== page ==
The U.S. has announced it will join an Australian effort to push back against China’s expanding presence in South East Asia with the decision join in the modernization of the Lombrum naval base at Manus in Papua New Guinea.
This unlikely country has suddenly become the focus of the struggle between the Western Pacific powers and China, which has been using its soft power to increase its influence in South East Asia over the past few years.
On Nov. 16 during the APEC summit in the PNG capital Port Moresby, Vice President, Mike Pence, said “the United States will partner with Papua New Guinea and Australia on their joint initiative at Lombrum Naval Base on Manus Island. We will work with these nations to protect sovereignty and maritime rights of the Pacific Islands as well.”
Earlier in his speech Pence warned countries about succumbing to Chinese soft power by accepting loans and infrastructure programmes: “As we’re all aware, some are offering infrastructure loans to governments across the Indo-Pacific and the wider world. Yet the terms of those loans are often opaque at best. Projects they support are often unsustainable and of poor quality. And too often, they come with strings attached and lead to staggering debt.” He said the US offers a better option.
Australia has already committed $3.63 million to upgrade the wharf facilities at Lombrum – which is in a poor state of repair – and is spending a total of $29 million on defense projects in the PNG. Furthermore, Canberra is donating four new Guardian-class Pacific Patrol Boats (PPBs) to the PNG Navy as part of a program to upgrade capabilities and replace the older PPBs that were gifted as part of an earlier donation.
However, Marcus Hellyer, a senior analyst at the Australian Strategic Policy Institute (ASPI) told USNI News that it is unlikely a significant development of the naval base will take place and that improvements to facilities would only happen “incrementally” and with “gradual small steps”. It is only a small facility that has supported constabulary missions by the PNG Navy but needs a lot of work, so any enhancements to Lombrum would initially be to ensure these can be continued to “maximize PNG naval capability”, he said.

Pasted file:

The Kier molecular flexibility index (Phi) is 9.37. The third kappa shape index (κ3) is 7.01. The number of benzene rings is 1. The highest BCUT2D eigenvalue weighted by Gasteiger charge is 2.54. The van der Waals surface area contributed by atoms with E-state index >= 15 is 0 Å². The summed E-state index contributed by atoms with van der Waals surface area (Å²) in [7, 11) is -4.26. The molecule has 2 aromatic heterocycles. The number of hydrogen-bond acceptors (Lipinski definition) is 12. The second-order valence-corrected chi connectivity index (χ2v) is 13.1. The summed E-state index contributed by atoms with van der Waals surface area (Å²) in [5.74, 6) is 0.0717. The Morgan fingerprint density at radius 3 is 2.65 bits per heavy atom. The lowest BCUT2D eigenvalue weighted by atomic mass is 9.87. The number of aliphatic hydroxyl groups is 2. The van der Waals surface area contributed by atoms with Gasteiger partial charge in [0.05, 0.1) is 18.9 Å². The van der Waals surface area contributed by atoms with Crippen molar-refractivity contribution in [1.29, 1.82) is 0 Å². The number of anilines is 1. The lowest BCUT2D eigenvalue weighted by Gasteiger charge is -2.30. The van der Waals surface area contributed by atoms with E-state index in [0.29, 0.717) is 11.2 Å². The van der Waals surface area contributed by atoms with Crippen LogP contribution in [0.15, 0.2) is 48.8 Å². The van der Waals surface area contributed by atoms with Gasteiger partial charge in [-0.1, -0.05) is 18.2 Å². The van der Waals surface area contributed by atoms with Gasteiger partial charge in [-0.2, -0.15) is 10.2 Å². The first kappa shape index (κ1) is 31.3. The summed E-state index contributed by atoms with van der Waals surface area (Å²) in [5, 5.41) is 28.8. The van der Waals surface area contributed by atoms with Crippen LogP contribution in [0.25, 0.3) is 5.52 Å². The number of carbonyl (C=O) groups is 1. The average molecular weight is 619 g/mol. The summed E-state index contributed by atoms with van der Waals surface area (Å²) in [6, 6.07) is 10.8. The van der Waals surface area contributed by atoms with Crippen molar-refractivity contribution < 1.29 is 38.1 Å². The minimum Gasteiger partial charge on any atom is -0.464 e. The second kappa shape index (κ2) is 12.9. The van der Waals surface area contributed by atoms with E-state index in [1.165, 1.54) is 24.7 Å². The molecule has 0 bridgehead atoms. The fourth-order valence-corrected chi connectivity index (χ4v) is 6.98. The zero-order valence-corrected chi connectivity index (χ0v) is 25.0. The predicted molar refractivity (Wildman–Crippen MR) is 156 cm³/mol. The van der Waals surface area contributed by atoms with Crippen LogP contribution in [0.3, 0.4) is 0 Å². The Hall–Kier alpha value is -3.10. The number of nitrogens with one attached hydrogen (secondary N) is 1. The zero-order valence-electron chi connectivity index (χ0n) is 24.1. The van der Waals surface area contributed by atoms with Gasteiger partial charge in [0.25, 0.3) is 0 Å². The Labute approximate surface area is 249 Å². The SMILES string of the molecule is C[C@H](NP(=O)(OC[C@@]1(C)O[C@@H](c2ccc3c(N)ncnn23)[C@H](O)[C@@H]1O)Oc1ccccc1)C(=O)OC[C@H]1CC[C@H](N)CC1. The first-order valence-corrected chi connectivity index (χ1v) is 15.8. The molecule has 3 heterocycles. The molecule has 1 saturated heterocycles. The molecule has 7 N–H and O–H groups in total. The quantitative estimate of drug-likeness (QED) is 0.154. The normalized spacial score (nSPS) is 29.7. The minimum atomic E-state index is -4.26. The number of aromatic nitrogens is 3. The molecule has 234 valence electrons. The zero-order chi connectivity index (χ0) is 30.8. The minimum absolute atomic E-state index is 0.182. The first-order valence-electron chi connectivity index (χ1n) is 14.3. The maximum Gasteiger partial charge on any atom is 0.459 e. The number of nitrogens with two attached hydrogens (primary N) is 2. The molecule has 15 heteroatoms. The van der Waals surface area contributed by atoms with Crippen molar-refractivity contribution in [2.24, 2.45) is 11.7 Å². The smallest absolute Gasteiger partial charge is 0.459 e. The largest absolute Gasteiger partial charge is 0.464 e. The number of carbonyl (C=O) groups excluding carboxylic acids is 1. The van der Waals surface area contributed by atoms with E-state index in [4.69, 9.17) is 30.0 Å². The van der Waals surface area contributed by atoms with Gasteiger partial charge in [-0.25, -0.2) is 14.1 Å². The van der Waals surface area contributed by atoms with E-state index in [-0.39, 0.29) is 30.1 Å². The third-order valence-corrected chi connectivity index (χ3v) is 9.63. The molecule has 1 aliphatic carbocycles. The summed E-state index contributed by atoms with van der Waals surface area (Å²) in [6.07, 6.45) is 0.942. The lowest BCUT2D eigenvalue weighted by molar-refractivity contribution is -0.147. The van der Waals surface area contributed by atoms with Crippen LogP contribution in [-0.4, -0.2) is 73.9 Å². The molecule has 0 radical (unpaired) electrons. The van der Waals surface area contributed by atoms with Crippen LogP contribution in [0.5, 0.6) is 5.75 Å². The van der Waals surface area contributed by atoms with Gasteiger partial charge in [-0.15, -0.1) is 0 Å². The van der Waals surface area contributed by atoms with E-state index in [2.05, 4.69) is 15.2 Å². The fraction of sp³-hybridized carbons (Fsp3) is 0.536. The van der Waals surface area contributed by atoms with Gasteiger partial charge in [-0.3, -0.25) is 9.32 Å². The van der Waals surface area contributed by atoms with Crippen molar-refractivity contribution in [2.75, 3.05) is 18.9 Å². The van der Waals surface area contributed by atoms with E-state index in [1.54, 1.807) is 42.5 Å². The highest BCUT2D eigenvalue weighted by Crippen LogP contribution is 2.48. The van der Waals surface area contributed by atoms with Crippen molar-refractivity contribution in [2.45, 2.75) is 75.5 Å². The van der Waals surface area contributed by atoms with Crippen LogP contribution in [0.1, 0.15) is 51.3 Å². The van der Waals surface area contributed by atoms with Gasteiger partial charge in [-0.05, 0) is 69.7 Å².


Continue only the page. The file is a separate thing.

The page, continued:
The PNG Navy operates three old PPBs that were donated by Australia in the 1980s, a fourth was retired in October. The first of the four new Guardian-class PPBs will arrive to replace it this month. Hellyer said that “the challenges is to get more sea days” out of the existing ships so it can be expected that any extension to the wharf will be to ensure that the Guardian-class can be supported. There will be “no 200m wharf” or new infrastructure to support warships like Landing Helicopter Docks (LHDs) or frigates as “that would be eye-wateringly expensive”, he added.
In comparison, the re-building of a single wharf at the Royal Australian Navy’s Fleet Base East in Garden Island, Sydney to support the Air Warfare Destroyer and LHDs is costing A$200 million. To host major surface combatants also requires a huge refueling station, storage capacity and special ammunition storage infrastructure. This is far in excess of the sum offered by Australia and something that the PNG government is unlikely to sign up to anyway.